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Evaluation of Milk Trace Elements, Lactate Dehydrogenase, Alkaline Phosphatase and Aspartate Aminotransferase Activity of Subclinical Mastitis as and Indicator of Subclinical Mastitis in Riverine Buffalo (Bubalus bubalis)

  • Guha, Anirban (Department of Veterinary Physiology and Biochemistry, College of Veterinary Sciences, Lala Lajpat Rai University of Veterinary and Animal Sciences) ;
  • Gera, Sandeep (Department of Veterinary Physiology and Biochemistry, College of Veterinary Sciences, Lala Lajpat Rai University of Veterinary and Animal Sciences) ;
  • Sharma, Anshu (Department of Veterinary Physiology and Biochemistry, College of Veterinary Sciences, Lala Lajpat Rai University of Veterinary and Animal Sciences)
  • Received : 2011.11.15
  • Accepted : 2011.12.23
  • Published : 2012.03.01

Abstract

Mastitis is a highly morbid disease that requires detection at the subclinical stage. Tropical countries like India mainly depend on milch buffaloes for milk. The present study was conducted to investigate whether the trace minerals viz. copper (Cu), iron (Fe), zinc (Zn), cobalt (Co) and manganese (Mn) and enzyme activity of lactate dehydrogenase (LDH), alkaline phosphatase (ALP) and aspartate aminotransferase (AST) in riverine buffalo milk can be used as an indicator of subclinical mastitis (SCM) with the aim of developing suitable diagnostic kit for SCM. Trace elements and enzyme activity in milk were estimated with Atomic absorption Spectrophotometer, GBC 932 plus and biochemical methods, respectively. Somatic cell count (SCC) was done microscopically. The cultural examination revealed Gram positive bacteria as the most prevalent etiological agent. A statistically significant (p<0.01) increase in SCC, Fe, Zn, Co and LDH occurred in SCM milk containing gram positive bacterial agents only. ALP was found to be elevated in milk infected by both gram positive and negative bacteria. The percent sensitivity, specificity and accuracy, predictive values and likelihood ratios were calculated taking bacterial culture examination and $SCC\geq2{\times}10^5$ cells/ml of milk as the benchmark. Only ALP and Zn, the former being superior, were found to be suitable for diagnosis of SCM irrespective of etiological agents. LDH, Co and Fe can be introduced in the screening programs where Gram positive bacteria are omnipresent. It is recommended that both ALP and Zn be measured together in milk to diagnose buffalo SCM, irrespective of etiology.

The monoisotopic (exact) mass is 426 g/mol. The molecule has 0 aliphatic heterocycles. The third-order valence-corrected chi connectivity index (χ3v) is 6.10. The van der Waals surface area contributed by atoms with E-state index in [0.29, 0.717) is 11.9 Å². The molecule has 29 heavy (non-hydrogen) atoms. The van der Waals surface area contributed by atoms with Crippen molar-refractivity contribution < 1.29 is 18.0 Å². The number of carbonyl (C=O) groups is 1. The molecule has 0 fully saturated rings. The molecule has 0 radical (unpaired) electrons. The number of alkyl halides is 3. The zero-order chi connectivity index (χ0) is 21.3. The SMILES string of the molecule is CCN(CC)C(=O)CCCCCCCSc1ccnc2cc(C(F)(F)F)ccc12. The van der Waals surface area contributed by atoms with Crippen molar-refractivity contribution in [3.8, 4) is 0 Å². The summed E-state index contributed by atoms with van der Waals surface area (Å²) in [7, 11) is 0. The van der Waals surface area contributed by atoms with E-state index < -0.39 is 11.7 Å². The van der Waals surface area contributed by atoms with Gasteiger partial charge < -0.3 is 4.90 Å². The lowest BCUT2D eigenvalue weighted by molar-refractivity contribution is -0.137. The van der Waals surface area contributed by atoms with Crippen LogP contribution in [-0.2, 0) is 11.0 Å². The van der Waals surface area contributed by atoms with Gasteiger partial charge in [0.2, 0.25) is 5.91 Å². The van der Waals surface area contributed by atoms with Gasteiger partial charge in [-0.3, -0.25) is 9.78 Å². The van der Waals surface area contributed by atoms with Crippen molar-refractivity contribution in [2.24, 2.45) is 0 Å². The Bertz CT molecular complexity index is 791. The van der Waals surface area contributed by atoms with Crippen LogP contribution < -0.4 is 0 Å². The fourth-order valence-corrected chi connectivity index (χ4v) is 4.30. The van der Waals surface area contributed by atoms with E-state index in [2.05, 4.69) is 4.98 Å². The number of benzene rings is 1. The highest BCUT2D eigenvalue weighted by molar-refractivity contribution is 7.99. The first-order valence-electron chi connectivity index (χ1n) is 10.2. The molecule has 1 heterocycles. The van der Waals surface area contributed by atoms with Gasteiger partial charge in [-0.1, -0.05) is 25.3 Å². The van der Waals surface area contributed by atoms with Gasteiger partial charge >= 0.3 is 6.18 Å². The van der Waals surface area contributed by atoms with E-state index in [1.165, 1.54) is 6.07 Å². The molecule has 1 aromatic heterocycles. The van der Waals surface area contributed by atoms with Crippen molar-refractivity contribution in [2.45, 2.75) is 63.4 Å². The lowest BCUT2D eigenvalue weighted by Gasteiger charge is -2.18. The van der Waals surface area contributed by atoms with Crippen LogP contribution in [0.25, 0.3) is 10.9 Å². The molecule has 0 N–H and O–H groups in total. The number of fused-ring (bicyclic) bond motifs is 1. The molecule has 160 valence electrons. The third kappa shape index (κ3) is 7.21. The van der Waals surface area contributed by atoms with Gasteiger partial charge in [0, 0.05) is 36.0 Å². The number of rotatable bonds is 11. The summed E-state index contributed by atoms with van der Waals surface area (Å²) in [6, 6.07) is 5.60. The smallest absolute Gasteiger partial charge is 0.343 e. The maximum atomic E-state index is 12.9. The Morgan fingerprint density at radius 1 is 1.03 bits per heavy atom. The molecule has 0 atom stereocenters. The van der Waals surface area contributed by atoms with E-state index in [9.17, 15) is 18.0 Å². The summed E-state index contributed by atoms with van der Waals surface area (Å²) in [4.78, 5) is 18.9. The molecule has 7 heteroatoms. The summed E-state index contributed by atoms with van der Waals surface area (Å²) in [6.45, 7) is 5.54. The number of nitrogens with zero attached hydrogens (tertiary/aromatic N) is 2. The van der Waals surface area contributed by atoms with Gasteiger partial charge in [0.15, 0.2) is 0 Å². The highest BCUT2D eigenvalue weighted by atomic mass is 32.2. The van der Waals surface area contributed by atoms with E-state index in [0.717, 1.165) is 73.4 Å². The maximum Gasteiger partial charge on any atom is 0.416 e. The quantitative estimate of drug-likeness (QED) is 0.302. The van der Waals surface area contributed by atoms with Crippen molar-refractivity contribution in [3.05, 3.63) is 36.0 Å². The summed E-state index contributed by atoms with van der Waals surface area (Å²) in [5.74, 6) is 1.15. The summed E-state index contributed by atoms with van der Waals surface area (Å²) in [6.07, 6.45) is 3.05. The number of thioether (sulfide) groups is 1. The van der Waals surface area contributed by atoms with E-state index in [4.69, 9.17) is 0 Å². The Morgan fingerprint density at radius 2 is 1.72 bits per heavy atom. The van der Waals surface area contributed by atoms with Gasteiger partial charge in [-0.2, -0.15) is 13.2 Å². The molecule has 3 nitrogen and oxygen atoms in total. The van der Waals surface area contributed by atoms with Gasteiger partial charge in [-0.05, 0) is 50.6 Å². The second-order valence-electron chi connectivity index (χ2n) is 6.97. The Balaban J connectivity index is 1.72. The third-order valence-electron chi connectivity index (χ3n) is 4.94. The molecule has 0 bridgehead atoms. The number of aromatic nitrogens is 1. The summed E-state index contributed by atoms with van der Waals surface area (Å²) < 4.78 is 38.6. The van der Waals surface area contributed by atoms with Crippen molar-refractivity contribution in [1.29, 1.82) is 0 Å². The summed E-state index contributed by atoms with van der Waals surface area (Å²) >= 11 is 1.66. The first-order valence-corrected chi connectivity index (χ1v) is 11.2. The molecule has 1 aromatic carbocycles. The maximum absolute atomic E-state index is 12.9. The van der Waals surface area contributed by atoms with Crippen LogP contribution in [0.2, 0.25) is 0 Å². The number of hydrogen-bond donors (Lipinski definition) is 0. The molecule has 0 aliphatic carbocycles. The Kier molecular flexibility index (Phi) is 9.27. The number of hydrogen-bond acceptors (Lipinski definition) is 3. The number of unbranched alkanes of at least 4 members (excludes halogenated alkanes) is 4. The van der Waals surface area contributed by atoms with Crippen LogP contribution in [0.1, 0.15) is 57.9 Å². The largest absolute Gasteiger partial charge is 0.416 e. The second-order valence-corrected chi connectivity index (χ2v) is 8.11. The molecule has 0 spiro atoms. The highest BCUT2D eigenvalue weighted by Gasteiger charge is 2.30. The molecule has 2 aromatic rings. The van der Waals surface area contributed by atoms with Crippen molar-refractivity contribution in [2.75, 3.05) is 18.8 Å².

Keywords

Riverine Buffalo;Somatic Cell Count;Subclinical Mastitis;Indicator;Trace Minerals;Enzyme Activity

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